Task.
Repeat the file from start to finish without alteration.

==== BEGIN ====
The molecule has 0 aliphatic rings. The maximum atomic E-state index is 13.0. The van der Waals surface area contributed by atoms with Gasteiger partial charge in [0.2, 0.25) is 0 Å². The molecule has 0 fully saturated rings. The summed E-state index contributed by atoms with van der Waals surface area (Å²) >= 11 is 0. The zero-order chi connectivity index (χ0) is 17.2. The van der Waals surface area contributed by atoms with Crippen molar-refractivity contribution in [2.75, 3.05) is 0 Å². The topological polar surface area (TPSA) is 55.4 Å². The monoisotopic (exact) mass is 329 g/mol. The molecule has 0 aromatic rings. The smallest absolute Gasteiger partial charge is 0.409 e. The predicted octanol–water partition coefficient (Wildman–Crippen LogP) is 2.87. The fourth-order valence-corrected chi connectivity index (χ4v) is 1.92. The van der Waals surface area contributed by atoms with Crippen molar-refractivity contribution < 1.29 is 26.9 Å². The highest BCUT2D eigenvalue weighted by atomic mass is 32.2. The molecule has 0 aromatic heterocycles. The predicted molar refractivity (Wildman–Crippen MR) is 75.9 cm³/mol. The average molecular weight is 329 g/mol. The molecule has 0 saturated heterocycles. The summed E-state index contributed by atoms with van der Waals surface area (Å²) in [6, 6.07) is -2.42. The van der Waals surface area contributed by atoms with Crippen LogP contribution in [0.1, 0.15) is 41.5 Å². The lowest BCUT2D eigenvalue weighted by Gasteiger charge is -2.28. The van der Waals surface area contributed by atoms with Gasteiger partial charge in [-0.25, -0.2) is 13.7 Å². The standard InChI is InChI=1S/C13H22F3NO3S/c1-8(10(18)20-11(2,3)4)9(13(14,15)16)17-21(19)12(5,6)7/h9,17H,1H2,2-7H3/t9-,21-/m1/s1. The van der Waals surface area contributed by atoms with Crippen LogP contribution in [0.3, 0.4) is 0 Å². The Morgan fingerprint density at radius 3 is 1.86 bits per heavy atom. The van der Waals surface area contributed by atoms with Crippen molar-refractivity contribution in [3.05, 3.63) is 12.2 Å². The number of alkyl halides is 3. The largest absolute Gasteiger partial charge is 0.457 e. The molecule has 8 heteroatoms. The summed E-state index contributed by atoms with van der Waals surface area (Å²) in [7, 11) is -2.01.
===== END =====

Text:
The molecule has 0 aliphatic rings. The maximum atomic E-state index is 13.0. The van der Waals surface area contributed by atoms with Gasteiger partial charge in [0.2, 0.25) is 0 Å². The molecule has 0 fully saturated rings. The summed E-state index contributed by atoms with van der Waals surface area (Å²) >= 11 is 0. The zero-order chi connectivity index (χ0) is 17.2. The van der Waals surface area contributed by atoms with Crippen molar-refractivity contribution in [2.75, 3.05) is 0 Å². The topological polar surface area (TPSA) is 55.4 Å². The monoisotopic (exact) mass is 329 g/mol. The molecule has 0 aromatic rings. The smallest absolute Gasteiger partial charge is 0.409 e. The predicted octanol–water partition coefficient (Wildman–Crippen LogP) is 2.87. The fourth-order valence-corrected chi connectivity index (χ4v) is 1.92. The van der Waals surface area contributed by atoms with Crippen molar-refractivity contribution < 1.29 is 26.9 Å². The highest BCUT2D eigenvalue weighted by atomic mass is 32.2. The molecule has 0 aromatic heterocycles. The predicted molar refractivity (Wildman–Crippen MR) is 75.9 cm³/mol. The average molecular weight is 329 g/mol. The molecule has 0 saturated heterocycles. The summed E-state index contributed by atoms with van der Waals surface area (Å²) in [6, 6.07) is -2.42. The van der Waals surface area contributed by atoms with Crippen LogP contribution in [0.1, 0.15) is 41.5 Å². The lowest BCUT2D eigenvalue weighted by Gasteiger charge is -2.28. The van der Waals surface area contributed by atoms with Gasteiger partial charge in [-0.25, -0.2) is 13.7 Å². The standard InChI is InChI=1S/C13H22F3NO3S/c1-8(10(18)20-11(2,3)4)9(13(14,15)16)17-21(19)12(5,6)7/h9,17H,1H2,2-7H3/t9-,21-/m1/s1. The van der Waals surface area contributed by atoms with Crippen LogP contribution in [0.3, 0.4) is 0 Å². The Morgan fingerprint density at radius 3 is 1.86 bits per heavy atom. The van der Waals surface area contributed by atoms with Crippen molar-refractivity contribution in [3.05, 3.63) is 12.2 Å². The number of alkyl halides is 3. The largest absolute Gasteiger partial charge is 0.457 e. The molecule has 8 heteroatoms. The summed E-state index contributed by atoms with van der Waals surface area (Å²) in [7, 11) is -2.01.